Yes, there they are, square melons! Grown in square glass containers they are easy to pack and transport and easy to fit into the fridge. It just shows what can be done without altering the genetics of His creation.
Posted by Fr. Peter Doodes at 08:45
Saturday, 23 August 2008
According to the Environment News Service tremendous quantities of food are wasted after production - discarded in processing, transport, supermarkets and kitchens - and this wasted food is also wasted water, finds a policy brief released Thursday at World Water Week in Stockholm. The brief authored by the Stockholm International Water Institute, the UN Food and Agriculture Organization, and the International Water Management Institute shows that the current food crisis is less a crisis of production than a crisis of waste. Tossing food away is like leaving the tap running, the authors say. "More than enough food is produced to feed a healthy global population. Distribution and access to food is a problem - many are hungry, while at the same time many overeat," the brief states. But, it says, "we are providing food to take care of not only our necessary consumption but also our wasteful habits."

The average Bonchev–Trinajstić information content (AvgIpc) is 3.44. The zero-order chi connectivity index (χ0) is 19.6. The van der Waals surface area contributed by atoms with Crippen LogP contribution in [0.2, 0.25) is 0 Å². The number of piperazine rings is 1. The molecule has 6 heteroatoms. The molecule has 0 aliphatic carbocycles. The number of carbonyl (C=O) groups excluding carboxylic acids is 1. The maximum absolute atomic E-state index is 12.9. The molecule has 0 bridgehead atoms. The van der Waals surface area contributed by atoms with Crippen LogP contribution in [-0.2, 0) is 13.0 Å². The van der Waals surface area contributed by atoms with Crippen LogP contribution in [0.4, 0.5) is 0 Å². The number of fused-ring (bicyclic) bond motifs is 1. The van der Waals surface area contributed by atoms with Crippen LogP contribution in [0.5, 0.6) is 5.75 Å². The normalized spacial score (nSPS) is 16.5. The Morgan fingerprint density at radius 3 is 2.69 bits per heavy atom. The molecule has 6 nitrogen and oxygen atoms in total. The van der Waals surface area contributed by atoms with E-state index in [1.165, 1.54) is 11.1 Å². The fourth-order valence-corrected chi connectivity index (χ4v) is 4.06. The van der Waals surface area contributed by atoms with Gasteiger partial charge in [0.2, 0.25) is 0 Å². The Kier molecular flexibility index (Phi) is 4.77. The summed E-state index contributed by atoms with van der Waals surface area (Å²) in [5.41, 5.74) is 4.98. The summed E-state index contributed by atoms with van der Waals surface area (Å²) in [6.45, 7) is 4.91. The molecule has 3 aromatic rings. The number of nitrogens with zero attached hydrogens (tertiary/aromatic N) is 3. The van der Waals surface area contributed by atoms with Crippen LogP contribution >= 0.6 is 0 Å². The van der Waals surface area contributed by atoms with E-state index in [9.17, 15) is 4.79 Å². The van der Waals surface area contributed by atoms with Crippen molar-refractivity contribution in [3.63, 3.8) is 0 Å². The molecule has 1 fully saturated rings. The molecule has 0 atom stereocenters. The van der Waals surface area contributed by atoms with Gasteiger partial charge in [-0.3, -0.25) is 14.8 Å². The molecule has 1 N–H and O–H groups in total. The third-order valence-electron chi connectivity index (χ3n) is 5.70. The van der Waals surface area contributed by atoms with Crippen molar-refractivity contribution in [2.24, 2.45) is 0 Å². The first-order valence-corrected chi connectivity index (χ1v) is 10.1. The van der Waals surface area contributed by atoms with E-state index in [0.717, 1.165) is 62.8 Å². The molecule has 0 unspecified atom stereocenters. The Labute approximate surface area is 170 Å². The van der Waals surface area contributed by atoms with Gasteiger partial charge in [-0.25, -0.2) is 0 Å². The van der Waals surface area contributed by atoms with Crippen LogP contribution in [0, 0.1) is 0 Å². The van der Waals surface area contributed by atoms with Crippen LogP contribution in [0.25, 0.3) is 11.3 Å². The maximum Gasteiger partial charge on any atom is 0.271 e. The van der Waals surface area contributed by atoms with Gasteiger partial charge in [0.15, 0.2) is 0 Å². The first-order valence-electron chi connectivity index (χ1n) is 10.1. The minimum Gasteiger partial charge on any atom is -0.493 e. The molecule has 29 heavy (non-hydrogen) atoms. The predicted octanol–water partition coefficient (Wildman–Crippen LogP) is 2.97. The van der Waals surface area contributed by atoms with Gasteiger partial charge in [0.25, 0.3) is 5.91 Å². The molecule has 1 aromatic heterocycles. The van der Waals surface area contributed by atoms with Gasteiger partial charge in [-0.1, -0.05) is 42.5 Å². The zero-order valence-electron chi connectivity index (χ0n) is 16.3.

"As much as half of the water used to grow food globally may be lost or wasted," says Dr. Charlotte de Fraiture, a researcher at IWMI. "Curbing these losses and improving water productivity provides win-win opportunities for farmers, business, ecosystems, and the global hungry. An effective water-saving strategy requires that minimizing food wastage is firmly placed on the political agenda," she said. In the United States, for instance, as much as 30 percent of food, worth some US$48.3 billion, is thrown away. "That's like leaving the tap running and pouring 40 trillion liters of water into the garbage can - enough water to meet the household needs of 500 million people," says the report.
World Water Week is hosted by the Stockholm International Water Institute, a policy institute that contributes to international efforts to combat the world's escalating water crisis. Virtual water is a measurement of how water is embedded in the production and trade of food and consumer products and is the concept on which the policy brief, "Saving Water: From Field to Fork - Curbing Losses and Wastage in the Food Chain," is based. While studying water scarcity in the Middle East, Professor Allan developed the theory of using virtual water import, via food, as an alternative water "source" to reduce pressure on the scarcely available domestic water resources there and in other water-short regions.